When the Student Association met Wednesday, about 200 students watched the meeting through a computer screen – a number much higher than the usual in-person attendance.
The meeting, filmed by a 360-degree camera, livestreamed a fish-eye view of the senate meeting to the SA’s Facebook page, a practice the group began earlier this month. Leaders said the livestream is part of a broader SA goal to boost its online presence to be more accessible to the student body at large.
James Harnett, the SA’s director of digital policy and innovation, said increasing the SA’s online presence makes the body more transparent because students can stay up to date about the initiatives they are working on and virtually submit feedback.
Harnett spearheaded the remodel of an online petitioning platform last month for students to raise campus issues to the SA and led the effort to livestream senate meetings. He also oversaw the relaunch of the SA website last summer, adding tabs to include full copies of legislation and meeting minutes for the first time.
“We want to engage more students in the work that we’re doing,” he said. “We also want to elicit more feedback and more ideas from the other 25,000 students because we can’t create all the good ideas.”
Issues related to audio and video have surfaced with the use of the 360-degree camera in the last couple of meetings, but Harnett said SA leaders recently invested in higher quality, industry-standard technologies – including a professional camera – to ensure that students can view senate meetings online without difficulties.
He declined to say how much the camera cost, but the model runs for about $300 on online outlets.
“The ability to go back and actually feel the emotion of a moment or what was happening at a meeting just beyond the headlines, I think is really an important way to engage with students and was something we realized we could benefit from,” he said.
The first livestreamed meeting was held Feb. 5 when senators debated a highly anticipated resolution on campus racism, coined the “Alpha Phi Bigotry Act,” after a member of the sorority posted a racist Snapchat. The livestream, which was restarted five times due to technical difficulties, peaked at roughly 3,200 simultaneous views.
Harnett added that going forward, he hopes to add more detail to the SA website about what initiatives have been worked on, who was involved in the creation of the initiatives and what ways those projects have succeeded and failed. Currently, the website’s initiatives page lists a few of the SA’s most high-profile projects of the year, including a paper-saving campaign and reform to student elections.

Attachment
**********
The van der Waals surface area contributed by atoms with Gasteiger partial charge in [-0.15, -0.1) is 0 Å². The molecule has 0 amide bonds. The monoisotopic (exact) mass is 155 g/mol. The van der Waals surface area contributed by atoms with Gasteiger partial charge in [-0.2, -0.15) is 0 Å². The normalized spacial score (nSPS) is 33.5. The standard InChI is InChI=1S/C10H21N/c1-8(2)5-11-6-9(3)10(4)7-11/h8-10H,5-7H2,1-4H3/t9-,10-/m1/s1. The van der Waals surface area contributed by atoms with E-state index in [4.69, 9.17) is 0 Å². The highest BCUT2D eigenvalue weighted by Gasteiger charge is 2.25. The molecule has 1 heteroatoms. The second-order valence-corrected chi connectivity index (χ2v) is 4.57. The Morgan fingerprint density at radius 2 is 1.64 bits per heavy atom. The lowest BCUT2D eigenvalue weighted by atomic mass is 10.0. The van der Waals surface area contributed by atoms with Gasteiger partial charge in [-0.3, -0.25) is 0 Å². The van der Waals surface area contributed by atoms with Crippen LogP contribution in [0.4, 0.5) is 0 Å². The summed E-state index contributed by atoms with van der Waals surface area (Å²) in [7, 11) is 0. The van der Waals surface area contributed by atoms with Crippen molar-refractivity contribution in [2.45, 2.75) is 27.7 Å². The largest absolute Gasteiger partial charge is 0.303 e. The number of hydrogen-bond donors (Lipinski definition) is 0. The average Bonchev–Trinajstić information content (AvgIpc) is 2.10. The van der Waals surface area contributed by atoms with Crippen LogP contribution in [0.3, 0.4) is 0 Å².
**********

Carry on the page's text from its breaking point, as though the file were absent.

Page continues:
The SA has long faced criticism for being out of touch with the student body. The senate also passed a bill this month requiring senators to hold office hours in efforts to increase accountability.
SA Executive Vice President Sydney Nelson said the livestreams increase the body’s accessibility – especially for students who don’t spend much time on campus – because students can “watch their senators at work.”
“I think it’s important to recognize that the Student Association represents not only the undergraduate students who live on campus, but undergraduates who live off campus, who still live at home, who are commuters and the entire graduate population as well,” Nelson said.
The move online has also extended to internal senate policies and the Joint Elections Commission – the body that oversees SA elections. On Friday, the JEC moved to allow online and off-campus students who live far away from Foggy Bottom to collect signatures needed to run for an SA spot online.
SA representatives are set to debate a bill early next month allowing online or off-campus senators to virtually participate in SA meetings and vote on legislation electronically starting next academic year.
Sen. Alvin Lam, SEAS-G and the sponsor of the bill, said allowing online and off-campus students to virtually participate in senate meetings could inspire students who study online or at the Virginia Science and Technology Campus – who likely never would have run for the SA – to get involved.
“If we can bring those students to the SA, I think it would give us a lot of good opportunities to solve whatever academic problems or give us more ideas on what should we do to make our student life better,” he said.
The bill also mandates that all SA meetings be livestreamed and that a recording of the meeting be posted on social media or the SA website prior to the next meeting.
Sen. Katie Perroots, ESIA-G, who co-sponsored the bill, said online students “don’t have enough of a presence on campus” and the bill allows them to have a larger voice in campus decisions.
“We’re in a digital age already,” she said. “Almost everything can be done online – you can learn online, you can meet with people online and communication is just as effective online.”
Rebecca Leppert contributed reporting.